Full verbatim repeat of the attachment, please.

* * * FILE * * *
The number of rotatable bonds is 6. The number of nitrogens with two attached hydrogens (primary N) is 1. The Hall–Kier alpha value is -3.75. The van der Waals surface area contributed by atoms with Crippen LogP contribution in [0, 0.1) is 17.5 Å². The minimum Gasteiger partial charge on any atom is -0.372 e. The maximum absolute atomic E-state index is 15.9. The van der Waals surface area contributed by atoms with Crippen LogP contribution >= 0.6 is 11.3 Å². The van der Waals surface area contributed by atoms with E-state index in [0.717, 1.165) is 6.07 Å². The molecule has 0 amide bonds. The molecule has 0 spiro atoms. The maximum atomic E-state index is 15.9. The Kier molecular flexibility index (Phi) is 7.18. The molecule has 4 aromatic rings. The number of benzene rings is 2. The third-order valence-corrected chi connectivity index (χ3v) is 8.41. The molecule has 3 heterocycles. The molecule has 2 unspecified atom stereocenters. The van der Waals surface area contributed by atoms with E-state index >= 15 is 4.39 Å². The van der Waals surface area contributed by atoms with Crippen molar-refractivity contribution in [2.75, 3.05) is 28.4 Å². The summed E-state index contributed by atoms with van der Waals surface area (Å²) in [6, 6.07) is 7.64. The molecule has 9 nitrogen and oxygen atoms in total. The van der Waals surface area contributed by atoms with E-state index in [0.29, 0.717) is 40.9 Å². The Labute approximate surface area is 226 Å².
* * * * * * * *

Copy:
The number of rotatable bonds is 6. The number of nitrogens with two attached hydrogens (primary N) is 1. The Hall–Kier alpha value is -3.75. The van der Waals surface area contributed by atoms with Crippen LogP contribution in [0, 0.1) is 17.5 Å². The minimum Gasteiger partial charge on any atom is -0.372 e. The maximum absolute atomic E-state index is 15.9. The van der Waals surface area contributed by atoms with Crippen LogP contribution >= 0.6 is 11.3 Å². The van der Waals surface area contributed by atoms with E-state index in [0.717, 1.165) is 6.07 Å². The molecule has 0 amide bonds. The molecule has 0 spiro atoms. The maximum atomic E-state index is 15.9. The Kier molecular flexibility index (Phi) is 7.18. The molecule has 4 aromatic rings. The number of benzene rings is 2. The third-order valence-corrected chi connectivity index (χ3v) is 8.41. The molecule has 3 heterocycles. The molecule has 2 unspecified atom stereocenters. The van der Waals surface area contributed by atoms with E-state index >= 15 is 4.39 Å². The van der Waals surface area contributed by atoms with Crippen molar-refractivity contribution in [2.75, 3.05) is 28.4 Å². The summed E-state index contributed by atoms with van der Waals surface area (Å²) in [6, 6.07) is 7.64. The molecule has 9 nitrogen and oxygen atoms in total. The van der Waals surface area contributed by atoms with E-state index in [0.29, 0.717) is 40.9 Å². The Labute approximate surface area is 226 Å².